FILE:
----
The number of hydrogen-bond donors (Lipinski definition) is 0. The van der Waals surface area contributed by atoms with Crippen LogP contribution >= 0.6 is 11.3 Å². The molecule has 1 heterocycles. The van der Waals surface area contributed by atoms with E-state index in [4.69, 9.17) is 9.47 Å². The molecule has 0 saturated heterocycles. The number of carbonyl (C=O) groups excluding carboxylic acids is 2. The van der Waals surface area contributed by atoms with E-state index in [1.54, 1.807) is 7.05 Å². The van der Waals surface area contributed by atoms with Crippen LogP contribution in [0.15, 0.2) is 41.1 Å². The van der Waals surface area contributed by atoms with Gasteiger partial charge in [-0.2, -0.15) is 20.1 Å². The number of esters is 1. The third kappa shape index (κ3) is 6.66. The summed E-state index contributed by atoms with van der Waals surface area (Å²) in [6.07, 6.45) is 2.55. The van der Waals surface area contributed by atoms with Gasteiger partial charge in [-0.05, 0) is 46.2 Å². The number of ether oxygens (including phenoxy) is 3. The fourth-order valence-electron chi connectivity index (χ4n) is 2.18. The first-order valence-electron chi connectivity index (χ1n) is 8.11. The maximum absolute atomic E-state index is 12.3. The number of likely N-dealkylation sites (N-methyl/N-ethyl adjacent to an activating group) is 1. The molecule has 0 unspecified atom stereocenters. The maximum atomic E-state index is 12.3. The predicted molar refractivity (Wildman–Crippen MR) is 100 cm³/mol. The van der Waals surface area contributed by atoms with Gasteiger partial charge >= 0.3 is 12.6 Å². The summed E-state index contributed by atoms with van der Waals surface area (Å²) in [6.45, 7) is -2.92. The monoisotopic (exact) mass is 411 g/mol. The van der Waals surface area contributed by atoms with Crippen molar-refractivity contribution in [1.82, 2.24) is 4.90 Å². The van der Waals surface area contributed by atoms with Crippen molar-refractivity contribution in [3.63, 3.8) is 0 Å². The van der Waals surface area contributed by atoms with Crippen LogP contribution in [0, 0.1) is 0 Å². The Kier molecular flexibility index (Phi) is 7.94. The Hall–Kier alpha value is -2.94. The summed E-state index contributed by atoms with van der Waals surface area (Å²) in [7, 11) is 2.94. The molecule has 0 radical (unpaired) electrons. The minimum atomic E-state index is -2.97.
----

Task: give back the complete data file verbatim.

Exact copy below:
The number of hydrogen-bond donors (Lipinski definition) is 0. The van der Waals surface area contributed by atoms with Crippen LogP contribution >= 0.6 is 11.3 Å². The molecule has 1 heterocycles. The van der Waals surface area contributed by atoms with E-state index in [4.69, 9.17) is 9.47 Å². The molecule has 0 saturated heterocycles. The number of carbonyl (C=O) groups excluding carboxylic acids is 2. The van der Waals surface area contributed by atoms with E-state index in [1.54, 1.807) is 7.05 Å². The van der Waals surface area contributed by atoms with Crippen LogP contribution in [0.15, 0.2) is 41.1 Å². The van der Waals surface area contributed by atoms with Gasteiger partial charge in [-0.2, -0.15) is 20.1 Å². The number of esters is 1. The third kappa shape index (κ3) is 6.66. The summed E-state index contributed by atoms with van der Waals surface area (Å²) in [6.07, 6.45) is 2.55. The van der Waals surface area contributed by atoms with Gasteiger partial charge in [-0.05, 0) is 46.2 Å². The number of ether oxygens (including phenoxy) is 3. The fourth-order valence-electron chi connectivity index (χ4n) is 2.18. The first-order valence-electron chi connectivity index (χ1n) is 8.11. The maximum absolute atomic E-state index is 12.3. The number of likely N-dealkylation sites (N-methyl/N-ethyl adjacent to an activating group) is 1. The molecule has 0 unspecified atom stereocenters. The maximum atomic E-state index is 12.3. The predicted molar refractivity (Wildman–Crippen MR) is 100 cm³/mol. The van der Waals surface area contributed by atoms with Gasteiger partial charge >= 0.3 is 12.6 Å². The summed E-state index contributed by atoms with van der Waals surface area (Å²) in [6.45, 7) is -2.92. The monoisotopic (exact) mass is 411 g/mol. The van der Waals surface area contributed by atoms with Crippen molar-refractivity contribution in [1.82, 2.24) is 4.90 Å². The van der Waals surface area contributed by atoms with Crippen molar-refractivity contribution in [3.63, 3.8) is 0 Å². The van der Waals surface area contributed by atoms with Crippen LogP contribution in [0, 0.1) is 0 Å². The Kier molecular flexibility index (Phi) is 7.94. The Hall–Kier alpha value is -2.94. The summed E-state index contributed by atoms with van der Waals surface area (Å²) in [7, 11) is 2.94. The molecule has 0 radical (unpaired) electrons. The minimum atomic E-state index is -2.97.